LOS ANGELES (AP) — In previous "Mission: Impossible" movies, action often came first, and story second.
It's almost ironic then that when writer-director Christopher McQuarrie and Tom Cruise decided to focus on character for the sixth movie, "Fallout," now playing nationwide, they'd end up with the most exciting "Mission" ever — wall-to-wall with stunning set pieces in helicopters, trucks, motorcycles. Even a three-man fight in a public restroom is a standout sequence that rivals the very real danger Cruise put himself in (106 times) to do a parachute jump from 25,000 feet.
McQuarrie, 50, a Hollywood journeyman who won an Oscar 22 years ago for writing "The Usual Suspects," has been one of Cruise's go-to guys for a decade, writing "Valkyrie" and "Edge of Tomorrow" and directing "Jack Reacher" and 2015's "Mission: Impossible — Rogue Nation."
He spoke to The Associated Press recently from Seoul about his crazy feat, and making the sixth, and best-reviewed, "Mission" movie.
Remarks have been edited for clarity and brevity.
AP: How did you do this?
McQUARRIE: We did not set out to make you know the biggest, giant-est, craziest, most outrageous "Mission" ever. I said to Tom I want to make a more emotional movie, a more character-driven movie that's more about Ethan. By keeping our heads down and focusing on that it didn't really occur to us just how big ("Fallout") was until we were well into it. As we started to take stock as the movie started to take shape we realized, "Oh my God we've got this sequence, that sequence, this other sequence." In a previous "Mission: Impossible" any one of those stunts would have been The Stunt.
AP: That's surprising that it's not all mapped out meticulously.
McQUARRIE: Tom said with "Rogue Nation," ''I want the audience to experience what it's like for us to make movies." There's very little difference between watching a "Mission: Impossible" movie and making a "Mission: Impossible" movie. A lot of these things we're making up as we go along. There's very seldom a finished script when we go into production. We come up with big crazy ideas in the middle of the movie, so people are forced to scramble to put them together and it's always a race against the clock. The vibe of what you're feeling when you're watching the movie is what we feel every day when we go to work.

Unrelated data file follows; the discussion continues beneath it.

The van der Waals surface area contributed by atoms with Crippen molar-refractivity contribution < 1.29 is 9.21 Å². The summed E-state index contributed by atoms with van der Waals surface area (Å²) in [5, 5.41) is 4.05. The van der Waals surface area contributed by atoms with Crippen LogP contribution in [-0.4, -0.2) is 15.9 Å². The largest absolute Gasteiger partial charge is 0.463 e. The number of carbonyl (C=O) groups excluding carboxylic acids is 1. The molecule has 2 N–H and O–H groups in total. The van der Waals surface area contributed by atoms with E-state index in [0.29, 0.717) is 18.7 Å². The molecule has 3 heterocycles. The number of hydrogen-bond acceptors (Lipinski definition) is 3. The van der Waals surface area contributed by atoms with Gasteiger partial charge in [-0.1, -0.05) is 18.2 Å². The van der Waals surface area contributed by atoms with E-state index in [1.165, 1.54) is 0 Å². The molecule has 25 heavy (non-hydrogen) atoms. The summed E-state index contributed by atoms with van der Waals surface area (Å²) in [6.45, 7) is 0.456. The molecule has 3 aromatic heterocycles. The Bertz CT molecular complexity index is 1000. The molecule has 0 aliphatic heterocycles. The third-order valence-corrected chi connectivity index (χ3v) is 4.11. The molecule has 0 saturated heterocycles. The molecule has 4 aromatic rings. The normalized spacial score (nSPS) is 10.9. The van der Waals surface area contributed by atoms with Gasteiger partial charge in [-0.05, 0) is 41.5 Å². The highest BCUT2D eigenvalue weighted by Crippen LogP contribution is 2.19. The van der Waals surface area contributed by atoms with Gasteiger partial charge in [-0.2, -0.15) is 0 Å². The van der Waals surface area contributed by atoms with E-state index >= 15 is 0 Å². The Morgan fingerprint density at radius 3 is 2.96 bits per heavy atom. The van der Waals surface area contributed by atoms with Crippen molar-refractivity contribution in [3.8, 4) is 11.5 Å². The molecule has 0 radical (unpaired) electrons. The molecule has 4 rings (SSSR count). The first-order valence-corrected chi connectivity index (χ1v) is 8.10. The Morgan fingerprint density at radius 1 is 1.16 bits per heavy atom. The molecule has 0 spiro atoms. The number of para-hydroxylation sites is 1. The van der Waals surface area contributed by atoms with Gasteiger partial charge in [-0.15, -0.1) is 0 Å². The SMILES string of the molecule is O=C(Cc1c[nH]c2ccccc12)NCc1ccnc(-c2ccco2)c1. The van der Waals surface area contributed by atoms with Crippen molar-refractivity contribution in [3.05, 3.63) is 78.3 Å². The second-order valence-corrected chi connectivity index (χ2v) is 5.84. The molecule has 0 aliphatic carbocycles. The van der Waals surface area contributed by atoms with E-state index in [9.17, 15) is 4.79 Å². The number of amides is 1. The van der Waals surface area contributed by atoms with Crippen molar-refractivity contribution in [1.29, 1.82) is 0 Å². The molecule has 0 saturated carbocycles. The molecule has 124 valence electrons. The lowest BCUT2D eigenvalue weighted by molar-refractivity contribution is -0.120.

AP: And yet your action sequences are notably coherent — no shaky cam, no contrivances. Why do you do it that way?
McQUARRIE: I'm obsessed with clarity and geography. Those are the first two rules of any action sequence ... For me it's important that you sit back and the movie comes at you and requires nothing from you in terms of comprehension. What that demands of the actors is that they bring the energy. And when you look at that bathroom fight, it's very straightforward: Three guys fighting in a bathroom. But the actors were all so focused and so rehearsed and so dedicated to what they were doing, the energy is on screen, not in the camera work. And I don't get inside the fight. I stay outside of it. Just over one character's shoulder. What I'm doing is essentially making you a bystander. I'm putting you right in the action.
AP: Is there a set-piece you're most proud of?
McQUARRIE: The things I'm most proud of are the emotional moments. Ilsa (Rebecca Ferguson) following Ethan is the definition of what we call shoe leather. And it cannot survive the "get to the next moment right now" process of filmmaking. That survived four test screenings. Never got a studio note. The fact that I cut two giant stunts out that were in the first trailer, and yet that scene stayed? That's something I'm immensely proud of.
AP: What was going through your mind when Tom Cruise got injured during filming?
McQUARRIE: Disaster is the opportunity to excel. When you make enough movies, you realize that setbacks are a natural part of the creative process and if you don't panic, they almost always turn to your benefit. So as soon as he broke his ankle, my first concern was, "Is he OK" not, "Oh no this is going to ruin the movie." I knew this was going to in some way benefit the film. And it did. We shut production down. Tom went right into physical therapy. And I went into the editing room and started to assemble the movie. I was able to make the discoveries I normally wouldn't have made until well after the film was finished.
AP: What are your aspirations from here?
McQUARRIE: I started directing as a means of making the one movie I really dreamed of making and never got there. Where my career changed was when I stopped asking, "Would you make my movie" and started asking, "How can I help you make your film?" And the change was immediate. I went from not making a film for seven years to working on 13 or 14 movies in the last 10 years. I just go through the door that opens. I'm following whatever happens and currently I've got Tom Cruise saying, "All right, what are we doing next?" That's a very difficult thing to walk away from.
Follow AP Film Writer Lindsey Bahr on Twitter: www.twitter.com/ldbahr
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